Medicare’s Long-Term Fiscal Outlook Not Good

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from NCPA,

Medicare’s long-term fiscal outlook is unlikely to improve, even with the recent slowdown in health care costs, says Charles Blahous, a senior research fellow at the Mercatus Center, a research fellow for the Hoover Institution, and a public trustee for Social Security and Medicare.

The Affordable Care Act’s supporters are claiming that the law has slowed the growth of health care costs. There is little if any basis for that claim, as the cost slowdown began prior to the Affordable Care Act and because the law appears to be increasing health spending, not decreasing it.

Putting that aside, there have been questions as to whether the slowdown in health care costs will do something to improve Medicare’s financial health in the long term. Unfortunately, Medicare’s financing problem is likely to get worse, not better, and the program needs a complete change in policy before it can get its financial problems in order.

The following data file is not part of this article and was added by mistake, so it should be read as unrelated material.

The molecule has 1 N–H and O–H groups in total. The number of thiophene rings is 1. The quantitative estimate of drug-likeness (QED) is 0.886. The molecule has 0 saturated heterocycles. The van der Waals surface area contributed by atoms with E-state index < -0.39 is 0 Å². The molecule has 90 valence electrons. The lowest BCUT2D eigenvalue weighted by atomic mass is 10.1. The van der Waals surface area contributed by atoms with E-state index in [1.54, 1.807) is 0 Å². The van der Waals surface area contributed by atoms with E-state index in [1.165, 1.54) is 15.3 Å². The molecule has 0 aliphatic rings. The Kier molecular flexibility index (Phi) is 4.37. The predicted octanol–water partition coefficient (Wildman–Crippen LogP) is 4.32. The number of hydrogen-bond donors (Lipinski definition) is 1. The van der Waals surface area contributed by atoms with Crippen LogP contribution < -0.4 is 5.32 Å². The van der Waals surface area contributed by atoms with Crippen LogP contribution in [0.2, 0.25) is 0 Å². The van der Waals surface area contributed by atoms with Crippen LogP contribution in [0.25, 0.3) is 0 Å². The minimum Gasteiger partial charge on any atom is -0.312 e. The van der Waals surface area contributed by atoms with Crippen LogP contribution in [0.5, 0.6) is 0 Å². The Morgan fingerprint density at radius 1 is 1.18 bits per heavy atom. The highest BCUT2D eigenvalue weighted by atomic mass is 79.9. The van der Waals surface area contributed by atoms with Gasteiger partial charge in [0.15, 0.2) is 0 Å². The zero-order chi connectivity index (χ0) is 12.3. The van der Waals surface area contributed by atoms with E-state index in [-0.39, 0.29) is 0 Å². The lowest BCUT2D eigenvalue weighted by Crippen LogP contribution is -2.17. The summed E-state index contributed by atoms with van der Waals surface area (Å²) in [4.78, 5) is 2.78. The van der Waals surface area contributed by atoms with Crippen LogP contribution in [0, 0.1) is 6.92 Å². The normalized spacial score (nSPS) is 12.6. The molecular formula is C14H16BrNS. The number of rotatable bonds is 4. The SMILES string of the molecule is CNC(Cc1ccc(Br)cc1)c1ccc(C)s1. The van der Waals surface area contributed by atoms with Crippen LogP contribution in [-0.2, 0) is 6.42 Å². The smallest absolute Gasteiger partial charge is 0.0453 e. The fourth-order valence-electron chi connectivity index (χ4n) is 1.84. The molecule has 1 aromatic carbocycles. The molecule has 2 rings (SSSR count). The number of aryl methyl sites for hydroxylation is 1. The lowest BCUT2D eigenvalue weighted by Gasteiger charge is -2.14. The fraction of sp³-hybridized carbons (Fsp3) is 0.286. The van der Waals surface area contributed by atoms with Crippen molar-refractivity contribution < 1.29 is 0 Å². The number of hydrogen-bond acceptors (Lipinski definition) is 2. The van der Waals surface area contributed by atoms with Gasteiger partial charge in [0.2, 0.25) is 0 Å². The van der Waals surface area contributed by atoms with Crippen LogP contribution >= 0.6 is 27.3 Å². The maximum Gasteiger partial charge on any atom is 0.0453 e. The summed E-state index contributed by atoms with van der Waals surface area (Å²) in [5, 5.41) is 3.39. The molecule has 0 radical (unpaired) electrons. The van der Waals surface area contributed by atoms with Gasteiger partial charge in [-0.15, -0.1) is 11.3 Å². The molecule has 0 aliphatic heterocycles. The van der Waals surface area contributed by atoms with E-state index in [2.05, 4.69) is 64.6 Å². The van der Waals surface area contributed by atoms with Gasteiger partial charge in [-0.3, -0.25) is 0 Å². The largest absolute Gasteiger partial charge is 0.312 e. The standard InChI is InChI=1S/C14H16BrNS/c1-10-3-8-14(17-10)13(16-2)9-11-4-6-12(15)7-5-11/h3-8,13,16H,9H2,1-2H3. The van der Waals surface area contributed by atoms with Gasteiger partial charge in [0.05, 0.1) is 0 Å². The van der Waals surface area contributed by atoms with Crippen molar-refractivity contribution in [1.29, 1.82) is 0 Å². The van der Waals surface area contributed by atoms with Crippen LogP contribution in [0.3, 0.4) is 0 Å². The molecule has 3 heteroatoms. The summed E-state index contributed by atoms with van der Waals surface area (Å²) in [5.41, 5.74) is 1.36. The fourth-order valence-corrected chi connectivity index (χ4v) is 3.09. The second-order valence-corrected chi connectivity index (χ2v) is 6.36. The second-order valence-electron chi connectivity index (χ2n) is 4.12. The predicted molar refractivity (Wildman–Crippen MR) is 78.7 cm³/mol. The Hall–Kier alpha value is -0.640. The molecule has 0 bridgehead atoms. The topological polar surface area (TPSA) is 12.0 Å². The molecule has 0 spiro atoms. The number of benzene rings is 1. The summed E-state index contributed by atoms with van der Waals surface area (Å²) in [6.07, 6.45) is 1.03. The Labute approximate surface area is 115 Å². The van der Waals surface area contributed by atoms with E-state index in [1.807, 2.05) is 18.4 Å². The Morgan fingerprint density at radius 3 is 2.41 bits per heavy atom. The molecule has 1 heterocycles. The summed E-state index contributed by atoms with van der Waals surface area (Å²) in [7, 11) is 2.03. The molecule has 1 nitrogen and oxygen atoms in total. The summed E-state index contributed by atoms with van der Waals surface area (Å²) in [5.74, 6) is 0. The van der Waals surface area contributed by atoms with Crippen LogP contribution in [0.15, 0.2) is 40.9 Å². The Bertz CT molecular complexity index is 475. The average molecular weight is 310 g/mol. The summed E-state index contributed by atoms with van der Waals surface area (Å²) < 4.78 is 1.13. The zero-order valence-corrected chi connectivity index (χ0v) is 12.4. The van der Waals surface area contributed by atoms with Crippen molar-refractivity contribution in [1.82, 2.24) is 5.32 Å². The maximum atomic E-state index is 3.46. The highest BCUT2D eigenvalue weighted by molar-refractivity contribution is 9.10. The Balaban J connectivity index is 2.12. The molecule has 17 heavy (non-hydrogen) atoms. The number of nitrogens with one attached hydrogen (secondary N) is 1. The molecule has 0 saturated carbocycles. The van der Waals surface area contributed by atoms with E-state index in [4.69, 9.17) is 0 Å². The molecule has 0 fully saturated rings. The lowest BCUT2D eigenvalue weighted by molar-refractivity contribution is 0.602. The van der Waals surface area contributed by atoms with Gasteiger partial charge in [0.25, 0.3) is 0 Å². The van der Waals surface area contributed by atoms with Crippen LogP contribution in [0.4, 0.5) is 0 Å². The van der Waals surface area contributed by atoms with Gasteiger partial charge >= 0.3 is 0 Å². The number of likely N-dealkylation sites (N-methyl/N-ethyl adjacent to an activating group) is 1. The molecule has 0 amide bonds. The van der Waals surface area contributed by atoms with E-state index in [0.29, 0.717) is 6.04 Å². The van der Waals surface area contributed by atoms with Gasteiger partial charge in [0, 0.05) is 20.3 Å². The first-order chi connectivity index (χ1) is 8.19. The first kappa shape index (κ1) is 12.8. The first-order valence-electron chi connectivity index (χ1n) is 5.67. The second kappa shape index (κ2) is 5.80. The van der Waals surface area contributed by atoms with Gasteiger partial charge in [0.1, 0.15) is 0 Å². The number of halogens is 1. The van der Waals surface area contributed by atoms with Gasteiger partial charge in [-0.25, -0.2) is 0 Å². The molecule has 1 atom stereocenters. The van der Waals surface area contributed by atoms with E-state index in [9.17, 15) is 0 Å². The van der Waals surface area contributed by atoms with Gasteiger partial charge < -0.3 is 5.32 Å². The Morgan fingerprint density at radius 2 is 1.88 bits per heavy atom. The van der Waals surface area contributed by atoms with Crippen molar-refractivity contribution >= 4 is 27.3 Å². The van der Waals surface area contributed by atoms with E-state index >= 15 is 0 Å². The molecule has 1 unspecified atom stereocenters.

> Over the next 20 years, growth in Medicare costs will be driven by the population aging. Even eliminating health cost inflation, Medicare costs will rise faster than national economic growth solely due to America’s aging population.

> And while Medicare’s costs have slowed, its revenue growth has slowed even more, putting it in a weaker financial position than pre-Recession analyses expected.

> Medicare’s long-term costs are likely to be higher than currently projected, not lower. Current projections of Medicare costs operate under the assumption that Medicare spending will shrink relative to gross domestic product perpetually, which has not been the case historically.

While a slowdown in health cost inflation is a good thing, the slowdown has actually led to a weakening of Medicare’s finances because its revenues have dropped more than its costs. The program’s finances need reform before it can have a positive long-term fiscal outlook.

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